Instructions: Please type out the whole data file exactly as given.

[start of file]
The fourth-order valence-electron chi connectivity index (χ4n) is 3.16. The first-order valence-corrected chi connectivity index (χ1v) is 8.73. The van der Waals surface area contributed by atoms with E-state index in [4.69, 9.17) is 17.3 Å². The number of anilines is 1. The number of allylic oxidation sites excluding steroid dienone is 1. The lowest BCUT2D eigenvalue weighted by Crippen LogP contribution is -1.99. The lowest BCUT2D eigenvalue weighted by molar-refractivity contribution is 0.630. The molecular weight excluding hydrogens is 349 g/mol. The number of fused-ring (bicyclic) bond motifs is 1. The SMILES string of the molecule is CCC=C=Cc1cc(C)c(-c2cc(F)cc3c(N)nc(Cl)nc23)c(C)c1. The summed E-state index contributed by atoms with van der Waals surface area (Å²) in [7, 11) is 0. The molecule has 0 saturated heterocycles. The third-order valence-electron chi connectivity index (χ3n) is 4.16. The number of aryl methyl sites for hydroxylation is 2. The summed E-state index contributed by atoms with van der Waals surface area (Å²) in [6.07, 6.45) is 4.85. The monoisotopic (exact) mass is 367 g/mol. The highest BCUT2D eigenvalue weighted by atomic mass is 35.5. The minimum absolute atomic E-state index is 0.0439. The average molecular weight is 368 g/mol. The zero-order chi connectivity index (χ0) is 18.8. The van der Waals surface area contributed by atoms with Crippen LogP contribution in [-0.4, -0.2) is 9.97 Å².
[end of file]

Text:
The fourth-order valence-electron chi connectivity index (χ4n) is 3.16. The first-order valence-corrected chi connectivity index (χ1v) is 8.73. The van der Waals surface area contributed by atoms with E-state index in [4.69, 9.17) is 17.3 Å². The number of anilines is 1. The number of allylic oxidation sites excluding steroid dienone is 1. The lowest BCUT2D eigenvalue weighted by Crippen LogP contribution is -1.99. The lowest BCUT2D eigenvalue weighted by molar-refractivity contribution is 0.630. The molecular weight excluding hydrogens is 349 g/mol. The number of fused-ring (bicyclic) bond motifs is 1. The SMILES string of the molecule is CCC=C=Cc1cc(C)c(-c2cc(F)cc3c(N)nc(Cl)nc23)c(C)c1. The summed E-state index contributed by atoms with van der Waals surface area (Å²) in [7, 11) is 0. The molecule has 0 saturated heterocycles. The third-order valence-electron chi connectivity index (χ3n) is 4.16. The number of aryl methyl sites for hydroxylation is 2. The summed E-state index contributed by atoms with van der Waals surface area (Å²) in [6.07, 6.45) is 4.85. The monoisotopic (exact) mass is 367 g/mol. The highest BCUT2D eigenvalue weighted by atomic mass is 35.5. The minimum absolute atomic E-state index is 0.0439. The average molecular weight is 368 g/mol. The zero-order chi connectivity index (χ0) is 18.8. The van der Waals surface area contributed by atoms with Crippen LogP contribution in [-0.4, -0.2) is 9.97 Å².